Freedomworks Debacle: Tea Party Fractures Laid Bare
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As Saturday Night Live’s Stefon would say, this Washington tale has everything: accusations hurled and counter-hurled, handguns, multimillion dollar payoffs — just what we needed to briefly distract us as the parties played chicken up on Capitol Hill’s fiscal cliff.
The story first came to public attention in early December, when David Corn and Andy Kroll at Mother Jones magazine reported that “former Rep. Dick Armey, the folksy conservative leader, has resigned as chairman of FreedomWorks, one of the main political outfits of the conservative movement and an instrumental force within the Tea Party.
“Armey, the former House majority leader who helped develop and promote the GOP’s Contract with America in the 1990s, tendered his resignation in a memo sent to Matt Kibbe, president and CEO of FreedomWorks, on November 30. Mother Jones obtained the email on Monday, and Armey has confirmed he sent it. The tone of the memo suggests that this was not an amicable separation… Armey demanded that he be paid until his contract ended on December 31; that FreedomWorks remove his name, image, or signature ‘from all its letters, print media, postings, web sites, videos, testimonials, endorsements, fund raising materials, and social media, including but not limited to Facebook and Twitter;’ and that FreedomWorks deliver the copy of his official congressional portrait to his home in Texas.”
Armey told Mother Jones, “The top management team of FreedomWorks was taking a direction I thought was unproductive, and I thought it was time to move on with my life.” The next day, the Associated Press reported, “A confidential contract obtained by The Associated Press shows that Armey agreed in September to resign from his role as chairman of Washington-based FreedomWorks in exchange for $8 million in consulting fees paid in annual $400,000 installments…”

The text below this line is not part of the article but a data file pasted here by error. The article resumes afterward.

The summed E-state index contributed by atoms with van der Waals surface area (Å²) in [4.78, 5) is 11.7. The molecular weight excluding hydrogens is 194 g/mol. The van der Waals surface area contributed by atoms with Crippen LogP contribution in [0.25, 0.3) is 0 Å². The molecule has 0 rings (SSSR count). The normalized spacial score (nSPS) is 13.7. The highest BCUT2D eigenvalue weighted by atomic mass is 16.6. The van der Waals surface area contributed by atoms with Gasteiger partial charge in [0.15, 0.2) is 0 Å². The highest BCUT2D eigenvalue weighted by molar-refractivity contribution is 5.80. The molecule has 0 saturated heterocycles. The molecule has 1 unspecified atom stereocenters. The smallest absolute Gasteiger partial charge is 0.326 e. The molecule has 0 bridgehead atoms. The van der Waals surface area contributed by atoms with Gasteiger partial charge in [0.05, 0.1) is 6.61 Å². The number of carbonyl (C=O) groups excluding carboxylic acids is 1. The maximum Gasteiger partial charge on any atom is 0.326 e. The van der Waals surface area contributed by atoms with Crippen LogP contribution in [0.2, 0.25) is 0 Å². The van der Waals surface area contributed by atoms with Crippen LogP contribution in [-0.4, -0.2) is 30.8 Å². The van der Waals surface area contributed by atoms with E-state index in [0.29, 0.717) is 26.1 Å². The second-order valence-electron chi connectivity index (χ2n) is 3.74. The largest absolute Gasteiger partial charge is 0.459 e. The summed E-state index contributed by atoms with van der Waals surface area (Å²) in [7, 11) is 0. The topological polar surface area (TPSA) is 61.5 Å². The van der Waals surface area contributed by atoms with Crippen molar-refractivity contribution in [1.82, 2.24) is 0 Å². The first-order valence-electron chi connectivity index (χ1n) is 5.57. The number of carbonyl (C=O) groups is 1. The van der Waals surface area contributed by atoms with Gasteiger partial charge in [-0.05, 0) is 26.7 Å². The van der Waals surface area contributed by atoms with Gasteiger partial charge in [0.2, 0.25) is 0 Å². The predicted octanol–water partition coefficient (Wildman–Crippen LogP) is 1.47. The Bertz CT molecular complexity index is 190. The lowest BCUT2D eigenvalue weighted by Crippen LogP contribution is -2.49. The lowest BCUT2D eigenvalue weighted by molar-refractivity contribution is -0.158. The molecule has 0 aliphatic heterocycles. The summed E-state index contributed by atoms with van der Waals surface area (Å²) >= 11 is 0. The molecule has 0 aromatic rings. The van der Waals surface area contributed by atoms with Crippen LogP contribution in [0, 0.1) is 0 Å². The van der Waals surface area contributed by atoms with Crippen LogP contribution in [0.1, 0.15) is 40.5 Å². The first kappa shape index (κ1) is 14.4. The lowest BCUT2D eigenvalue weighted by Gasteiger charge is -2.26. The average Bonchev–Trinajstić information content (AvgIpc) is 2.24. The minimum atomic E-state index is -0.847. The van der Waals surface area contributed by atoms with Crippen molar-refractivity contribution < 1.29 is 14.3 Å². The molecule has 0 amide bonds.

“According to the contract, Armey’s consulting fees will be paid by Richard J. Stephenson, a prominent fundraiser and founder and chairman of the Cancer Treatment Centers of America, a national cancer treatment network. Stephenson is on the board of directors of FreedomWorks.”
Shortly after, both AP and USA Today followed up on findings from the non-partisan watchdog Sunlight Foundation and reported that William Rose, an attorney in Knoxville, Tennessee, had recently created two companies that funneled more than $12 million in contributions to FreedomWorks. As USA Today noted, “Under U.S. law, corporations can give unlimited sums of money to outside groups supporting candidates, but not if their sole purpose is to make campaign contributions.”
But where the money really came from remained uncertain, and both Dick Armey and FreedomWorks CEO Matt Kibbe initially denied knowledge of the donations. Armey then told Mother Jones, “This kind of secrecy is why I left. I have never seen anything like this before.”
Why each of them would claim ignorance about the source of so much of the total cash FreedomWorks raised for the 2012 campaign is another missing piece of the puzzle. But in response to Armey’s comments and a December 12 letter from two FreedomWorks board members — Armey allies — citing “allegations of wrongdoing by the organization or its employees” — mainly, that Kibbe had illegitimately used the organization to promote himself and a book he had written — Kibbe soon mounted a counterattack.
Corn reported that, in a memo titled “Republican Insiders Attempt Hostile Takeover of FreedomWorks,” Kibbe accused Armey and his two boardroom allies “of being shills for the Republican establishment and undercutting the group’s standing as an independent, non-partisan, conservative organization.(FreedomWorks has at times endorsed Tea Party candidates in primary elections against mainstream or incumbent Republicans, drawing the ire of mainline Republicans.)”